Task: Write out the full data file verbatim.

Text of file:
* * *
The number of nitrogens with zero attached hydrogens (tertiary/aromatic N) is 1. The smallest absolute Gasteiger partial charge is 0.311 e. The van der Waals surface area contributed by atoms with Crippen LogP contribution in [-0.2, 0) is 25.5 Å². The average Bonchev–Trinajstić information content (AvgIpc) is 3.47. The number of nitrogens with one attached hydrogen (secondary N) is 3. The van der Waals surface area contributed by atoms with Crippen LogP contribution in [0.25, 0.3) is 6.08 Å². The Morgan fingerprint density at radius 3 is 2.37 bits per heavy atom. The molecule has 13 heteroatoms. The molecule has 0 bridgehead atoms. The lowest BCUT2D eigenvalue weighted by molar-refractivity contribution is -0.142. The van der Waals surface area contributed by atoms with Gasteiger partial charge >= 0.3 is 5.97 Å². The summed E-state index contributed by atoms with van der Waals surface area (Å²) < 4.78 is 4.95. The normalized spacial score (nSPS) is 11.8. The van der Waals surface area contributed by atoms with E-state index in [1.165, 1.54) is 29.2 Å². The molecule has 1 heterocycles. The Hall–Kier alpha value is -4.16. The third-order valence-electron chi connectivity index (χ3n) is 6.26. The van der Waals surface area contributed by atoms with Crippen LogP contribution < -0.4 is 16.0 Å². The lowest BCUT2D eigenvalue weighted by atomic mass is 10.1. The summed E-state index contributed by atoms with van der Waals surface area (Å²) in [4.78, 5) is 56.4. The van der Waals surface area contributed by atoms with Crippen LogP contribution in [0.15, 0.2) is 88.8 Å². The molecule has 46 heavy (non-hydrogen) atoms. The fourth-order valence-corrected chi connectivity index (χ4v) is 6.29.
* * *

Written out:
The number of nitrogens with zero attached hydrogens (tertiary/aromatic N) is 1. The smallest absolute Gasteiger partial charge is 0.311 e. The van der Waals surface area contributed by atoms with Crippen LogP contribution in [-0.2, 0) is 25.5 Å². The average Bonchev–Trinajstić information content (AvgIpc) is 3.47. The number of nitrogens with one attached hydrogen (secondary N) is 3. The van der Waals surface area contributed by atoms with Crippen LogP contribution in [0.25, 0.3) is 6.08 Å². The Morgan fingerprint density at radius 3 is 2.37 bits per heavy atom. The molecule has 13 heteroatoms. The molecule has 0 bridgehead atoms. The lowest BCUT2D eigenvalue weighted by molar-refractivity contribution is -0.142. The van der Waals surface area contributed by atoms with Gasteiger partial charge >= 0.3 is 5.97 Å². The summed E-state index contributed by atoms with van der Waals surface area (Å²) < 4.78 is 4.95. The normalized spacial score (nSPS) is 11.8. The van der Waals surface area contributed by atoms with E-state index in [1.165, 1.54) is 29.2 Å². The molecule has 1 heterocycles. The Hall–Kier alpha value is -4.16. The third-order valence-electron chi connectivity index (χ3n) is 6.26. The van der Waals surface area contributed by atoms with Crippen LogP contribution < -0.4 is 16.0 Å². The lowest BCUT2D eigenvalue weighted by atomic mass is 10.1. The summed E-state index contributed by atoms with van der Waals surface area (Å²) in [4.78, 5) is 56.4. The van der Waals surface area contributed by atoms with Crippen LogP contribution in [0.15, 0.2) is 88.8 Å². The molecule has 46 heavy (non-hydrogen) atoms. The fourth-order valence-corrected chi connectivity index (χ4v) is 6.29.